Lawrence University Symphony Orchestra and Lawrence University Choirs in Memorial Chapel. Photo by Angelica Hurtado.
On Friday April 21, Lawrence Memorial Chapel was swarming with concertgoers. Visitors, students and faculty flocked to the event to witness Lawrence University Symphony Orchestra (LUSO) and Lawrence University Choirs perform the famous piece, “Messiah.” This extremely long and daunting piece of music was tackled impressively well by each performer involved.
“Messiah,” by George Frideric Handel, is a three-part oratorio containing between four and seven scenes in each part. This lengthy piece spans about two hours, depending on how it is arranged. Conductor Mark Dupere, Assistant Professor of Music, took a few steady, deep breaths before beginning, each musician watching Dupere with the utmost confidence. Then, the performance began.
The string instrumentation was chillingly beautiful, captivating the audience from the downbeat of Part I. Within the choral pieces there were many solo performances. However, the strings persisted throughout. They were a steady backbone for both the rest of the orchestra and the choir, and their impressive musicianship allowed each soloist to thrive on the stage.
The choral sections produced an immediately likable and wholesome sound as well. The volume of the vocalists swelled in perfect unison with the dynamics of the orchestra before them. In the “Accompagnato” movement of Part I, it seemed that something was brewing within the strings, as sophomore baritone Alex Quackenbush sang a particularly outstanding solo. The dissonance in the strings resolved into a dramatic chorus in which the choir sang out many sforzando synonyms for “Lord.”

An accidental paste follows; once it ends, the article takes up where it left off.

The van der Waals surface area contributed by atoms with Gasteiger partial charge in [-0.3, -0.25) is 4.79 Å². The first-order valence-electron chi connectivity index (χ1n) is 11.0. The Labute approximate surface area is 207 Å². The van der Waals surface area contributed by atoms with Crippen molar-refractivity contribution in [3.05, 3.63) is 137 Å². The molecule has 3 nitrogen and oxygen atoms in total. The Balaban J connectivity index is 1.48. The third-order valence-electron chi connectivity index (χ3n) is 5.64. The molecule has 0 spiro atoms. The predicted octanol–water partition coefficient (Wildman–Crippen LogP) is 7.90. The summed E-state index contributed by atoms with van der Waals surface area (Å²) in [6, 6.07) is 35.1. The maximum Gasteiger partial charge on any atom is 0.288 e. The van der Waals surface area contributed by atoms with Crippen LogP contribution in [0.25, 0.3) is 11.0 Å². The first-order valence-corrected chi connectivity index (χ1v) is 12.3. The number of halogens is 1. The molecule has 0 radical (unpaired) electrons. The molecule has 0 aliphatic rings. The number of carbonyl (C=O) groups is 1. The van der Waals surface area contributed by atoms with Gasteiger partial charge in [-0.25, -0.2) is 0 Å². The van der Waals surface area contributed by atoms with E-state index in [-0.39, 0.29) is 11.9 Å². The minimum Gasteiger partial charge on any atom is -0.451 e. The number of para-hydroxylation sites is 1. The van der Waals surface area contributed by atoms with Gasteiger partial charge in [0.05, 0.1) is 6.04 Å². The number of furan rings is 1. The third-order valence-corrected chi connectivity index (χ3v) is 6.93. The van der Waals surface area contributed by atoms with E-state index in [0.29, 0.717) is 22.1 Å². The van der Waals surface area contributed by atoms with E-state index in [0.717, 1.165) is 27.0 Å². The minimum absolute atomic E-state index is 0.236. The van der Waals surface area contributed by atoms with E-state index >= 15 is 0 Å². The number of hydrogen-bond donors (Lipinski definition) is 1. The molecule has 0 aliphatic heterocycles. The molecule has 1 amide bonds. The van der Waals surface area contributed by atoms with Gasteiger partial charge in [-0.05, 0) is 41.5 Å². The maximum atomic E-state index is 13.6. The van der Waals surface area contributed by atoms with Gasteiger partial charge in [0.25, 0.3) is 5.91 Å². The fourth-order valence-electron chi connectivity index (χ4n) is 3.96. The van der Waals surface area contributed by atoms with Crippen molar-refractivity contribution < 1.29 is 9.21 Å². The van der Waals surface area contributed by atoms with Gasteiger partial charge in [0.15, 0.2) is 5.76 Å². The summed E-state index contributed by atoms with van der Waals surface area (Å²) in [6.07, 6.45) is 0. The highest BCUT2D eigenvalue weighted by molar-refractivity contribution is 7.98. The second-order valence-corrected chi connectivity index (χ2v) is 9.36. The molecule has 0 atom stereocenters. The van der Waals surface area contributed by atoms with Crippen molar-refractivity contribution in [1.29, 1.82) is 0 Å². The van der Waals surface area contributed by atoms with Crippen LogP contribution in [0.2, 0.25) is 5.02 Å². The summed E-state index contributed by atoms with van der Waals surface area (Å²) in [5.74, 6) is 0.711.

After an intermission, Part II began with a somber melody which contrasted with Part I. Each vocal soloist presented a different personality to the audience. Sophomore tenor Luke Honeck was featured multiple times; his voice had an immense and beautiful presence within the Chapel. This was followed by the famous chorus of “Hallelujah!” which the climax of the piece; the crowd rose to their feet as the movement began. The grandiosity of the horns added a fullness to the performance, and the crowd erupted into applause as Part II ended.
The third and final part began with a lovely solo by junior soprano Nicki Puskar. Similarly, an impressive solo by sophomore baritone Erik Nordstrom blew the audience away. This solo was complemented by freshman Ricardo Jimenez’s trumpet playing. In addition to the popular Hallelujah chorus that the audience adored, this movement seemed to be a crowd favorite.
True passion was exhibited by Dupere. As the concert came to an end, he smiled at the musicians as they bowed. Dupere raised his hands, gesturing towards everyone on stage. The soloists were presented, and the audience roared in excitement and adoration.
Luckily, Lawrence University has been performing “Messiah” fairly regularly since 1924, so if you did not catch this fantastic performance, hopefully you can experience its grandeur sometime in the near future.